In central Idaho, conflicting visions vie to shape a forest’s future.
Smoke blotted out the midday sun as firefighters rappelled from helicopters into the remote backcountry of the Salmon River Breaks in central Idaho. A small but swiftly growing string of blazes roared across the granitic walls of the river gorge. It was a late July day in 2012, and the Mustang Fire had just ignited. “I thought we were going to die,” firefighter Jonathon Golden later told NBC News.
The area is nightmarish, deadly terrain for wildland firefighters. Its canyons — deeper than the Grand Canyon — tend to fill with thick smoke and channel unpredictable, fire-stoking winds. Less than an hour after Golden’s crew landed, they were in trouble. Scattered amid smoke so thick the whirling helicopter rotors barely seemed to stir it, the firefighters unshouldered their heavy packs and fled the flames, leaving behind tools, water bottles and even a wallet. They were shaken but alive.
That aborted attack on the Mustang Fire made it clear that terrain and weather, not firefighters, would determine how long and how far the blaze would burn through the backcountry. “There was no access,” Fritz Cluff, the fire manager for the Salmon-Challis National Forest, where the fire was located, told me recently. “It was on a really ugly piece of ground.”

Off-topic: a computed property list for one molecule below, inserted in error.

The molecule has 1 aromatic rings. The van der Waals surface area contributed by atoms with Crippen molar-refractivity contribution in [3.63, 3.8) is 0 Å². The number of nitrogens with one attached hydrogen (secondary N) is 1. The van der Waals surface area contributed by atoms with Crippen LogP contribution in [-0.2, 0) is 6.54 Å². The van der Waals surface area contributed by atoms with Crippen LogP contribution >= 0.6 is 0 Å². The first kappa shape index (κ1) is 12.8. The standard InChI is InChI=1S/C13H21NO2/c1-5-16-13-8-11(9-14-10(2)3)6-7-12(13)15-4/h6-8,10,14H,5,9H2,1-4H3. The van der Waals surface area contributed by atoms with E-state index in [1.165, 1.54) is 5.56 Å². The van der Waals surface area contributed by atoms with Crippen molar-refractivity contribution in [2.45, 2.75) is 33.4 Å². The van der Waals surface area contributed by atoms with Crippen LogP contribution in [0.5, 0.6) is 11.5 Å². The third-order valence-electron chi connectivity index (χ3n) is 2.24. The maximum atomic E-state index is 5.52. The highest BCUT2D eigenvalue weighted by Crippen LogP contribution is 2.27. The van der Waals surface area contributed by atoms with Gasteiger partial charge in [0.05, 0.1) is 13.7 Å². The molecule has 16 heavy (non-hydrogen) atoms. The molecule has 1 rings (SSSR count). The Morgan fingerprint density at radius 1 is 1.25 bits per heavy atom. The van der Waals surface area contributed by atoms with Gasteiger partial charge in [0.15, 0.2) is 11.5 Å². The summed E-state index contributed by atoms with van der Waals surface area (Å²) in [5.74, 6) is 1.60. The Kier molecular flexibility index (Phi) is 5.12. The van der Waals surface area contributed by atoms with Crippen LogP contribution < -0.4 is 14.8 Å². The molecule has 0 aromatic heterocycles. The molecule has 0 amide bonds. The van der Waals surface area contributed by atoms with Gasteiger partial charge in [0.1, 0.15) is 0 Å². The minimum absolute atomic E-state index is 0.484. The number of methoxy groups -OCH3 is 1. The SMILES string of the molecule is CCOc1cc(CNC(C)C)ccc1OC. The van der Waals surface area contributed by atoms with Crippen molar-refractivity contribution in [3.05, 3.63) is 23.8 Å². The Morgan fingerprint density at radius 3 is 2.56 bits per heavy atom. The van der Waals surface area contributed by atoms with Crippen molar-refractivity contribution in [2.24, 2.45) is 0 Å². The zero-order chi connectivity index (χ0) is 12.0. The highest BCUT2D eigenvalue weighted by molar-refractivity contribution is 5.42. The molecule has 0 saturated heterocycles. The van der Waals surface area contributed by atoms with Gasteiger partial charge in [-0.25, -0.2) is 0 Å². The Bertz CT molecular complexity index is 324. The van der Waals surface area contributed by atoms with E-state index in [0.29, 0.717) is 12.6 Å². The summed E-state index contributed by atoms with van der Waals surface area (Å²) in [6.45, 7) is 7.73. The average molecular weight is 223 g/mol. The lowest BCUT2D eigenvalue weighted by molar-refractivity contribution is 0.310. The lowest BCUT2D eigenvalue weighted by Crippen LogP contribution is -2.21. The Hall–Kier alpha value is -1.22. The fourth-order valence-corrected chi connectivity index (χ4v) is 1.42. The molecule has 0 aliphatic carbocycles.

As the fire roared through thick stands of scaly-barked Engelmann spruce, subalpine fir and lodgepole pine, it drew closer to the small communities of North Fork and Gibbonsville, where cabins are tucked into conifer groves on either side of Highway 93. Firefighting crews prepared to defend homes by clearing brush, setting up hose lines and starting backburns, which clear out tinder on the ground. In the nearby town of Salmon, the sky was the apocalyptic orange now familiar across much of the Western U.S.